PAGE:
But the other reason for this letter is to let you know what we’ve done with the money you gave. We take stewardship very seriously, which means we value spending our time and resources wisely.
During the year, our church supported local nonprofits, sent global missions teams, and baptised quite a few people. It was a great year for us—thanks in large part to donors like you.
So thank you for your support of our church, and we hope you’ll consider continuing to contribute to our mission in the coming year.
Sincerely,
[your name]  

5. Church Fundraising Letter

Sometimes you need to make a more significant financial push using tried and true church fundraising ideas. Some churches call this a Stewardship Campaign or a Church Capital Campaign. Either way, the goal is to raise a certain amount of money for a big project. And typically, a solid letter of appeal is an integral part of that.

Dear [first name],
God has a plan for everyone and everything. That includes you, and it includes [church name]. None of us can fully know God’s plan—the best we can do is pray and listen for clarity. Our church leadership has been doing just that and are excited to announce our latest church project.
[Detail the outline of the major church project—this could include a building campaign, or raising support for a global mission trip. Anything specific to your church that requires a fundraising letter. Be sure to include a fundraising goal so everyone knows what you’re shooting for.]
But we can’t pull this off without your support. Whether you give to the church on a regular basis, or just attend on occasion, we’re asking you to consider contributing to this massive undertaking prayerfully. It’s something we need our entire church community’s help with.
Even if you can’t make a large gift, know that every little bit helps. It’s more about coming together as a community united behind a common cause. We hope that you’ll consider making a donation towards this great step forward that we’re making together.
Sincerely,
[your name]

Tips when writing church donation letters

It’s not enough to just copy and paste this content and send away. The key to an effective church donation letter is a touch of personalization. Follow these tips to take your donation letters to the next level:

  • Examples: Add specific examples of how your church will use the donation. Tell a story about the work your church is doing in the community and connect that with giving.
  • Personalization: For regular donors, don’t be afraid to add a short, handwritten personal note. This shows that you’ve singled them out with praise.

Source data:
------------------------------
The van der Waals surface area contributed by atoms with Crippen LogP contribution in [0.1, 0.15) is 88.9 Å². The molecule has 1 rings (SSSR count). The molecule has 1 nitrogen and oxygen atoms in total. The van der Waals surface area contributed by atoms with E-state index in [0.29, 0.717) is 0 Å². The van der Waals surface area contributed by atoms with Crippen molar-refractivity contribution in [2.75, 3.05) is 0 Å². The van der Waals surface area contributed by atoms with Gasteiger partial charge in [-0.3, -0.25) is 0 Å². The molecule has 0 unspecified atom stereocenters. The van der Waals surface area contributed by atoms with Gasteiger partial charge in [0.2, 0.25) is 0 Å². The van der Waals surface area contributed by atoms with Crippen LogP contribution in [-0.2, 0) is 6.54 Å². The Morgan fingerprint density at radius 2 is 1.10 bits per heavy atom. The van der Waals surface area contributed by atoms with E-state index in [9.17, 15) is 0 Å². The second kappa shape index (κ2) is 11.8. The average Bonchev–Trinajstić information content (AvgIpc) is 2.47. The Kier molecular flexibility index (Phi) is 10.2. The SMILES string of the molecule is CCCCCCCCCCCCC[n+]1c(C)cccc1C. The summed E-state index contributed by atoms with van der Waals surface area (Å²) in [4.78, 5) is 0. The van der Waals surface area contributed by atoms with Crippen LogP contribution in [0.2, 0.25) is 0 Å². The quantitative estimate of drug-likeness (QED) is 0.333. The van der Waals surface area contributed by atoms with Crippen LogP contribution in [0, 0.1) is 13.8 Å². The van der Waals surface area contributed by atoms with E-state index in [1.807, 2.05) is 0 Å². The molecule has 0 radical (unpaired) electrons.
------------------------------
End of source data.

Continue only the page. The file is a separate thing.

• Timeliness: Sending donation letters quickly reminds people you’re thankful for them. But this also takes organization and efficiency. All the more reason to use pre-written templates.
  • Storytelling: Everything is better with stories—including donation letters. Weave in a specific narrative of how your church is making a difference and how the money will be used.

There’s no one right or wrong way to write a donation letter or request contributions. You’ve got to do what is right for your church and congregation. But if you stick to these general tips, you’ll probably start to see some traction when it comes to giving.

What’s next?

Most people don’t love talking about money in church. But it’s a necessary and vital part of your church. And maximizing your efforts when it comes to donation letters will help make those conversations more comfortable. So what do you do next to put this into effect?

  • Customize these letters: Take the samples above and make them work for your church. Personalize the content. Remove the stuff that doesn’t sound genuine and add in stuff that does. Remember that these are just a starting point.
  • Create some systems: Develop processes that make it easy for you to replicate sending donation letters. Use a letter template that allows you to drop in names and details. Then develop guidelines for when these letters will be sent out.
  • Empower a champion: Find out who is going to be responsible for making these letters happen. Rather than thinking of this as adding more work to their plate, think about how you can elevate their work. This could be a staff member, or a volunteer.
  • Start sending: All of this will be for nothing if you don’t actually send out the letters. Take the time to get it right and get them into the hands of your church donors.

And if you’re looking for ways to grow your church’s giving capacity, Tithely can help.

We provide several different ways your church members can support your church financially—from online giving, text to give solutions, and giving kiosks.

Tithely’s systems make it as easy as possible for people to give to your church. Now all you need to start doing is generating a culture of gratitude. There’s nothing standing in your way. Go unleash generosity in your church.

How does your church use donation letters to spread generosity? Share your thoughts in the comments below!

Editor's Note: This is a guest post from Robert Carnes. Robert is a writer and storyteller. He's the author of The Original Storyteller: Become a Better Storyteller in 30 Days. A former church communicator and nonprofit marketer, Robert works as a managing editor for Orange in Atlanta.

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7 Ways to Boost Engagement in Your Small Group: An Actionable Guide for Busy Hosts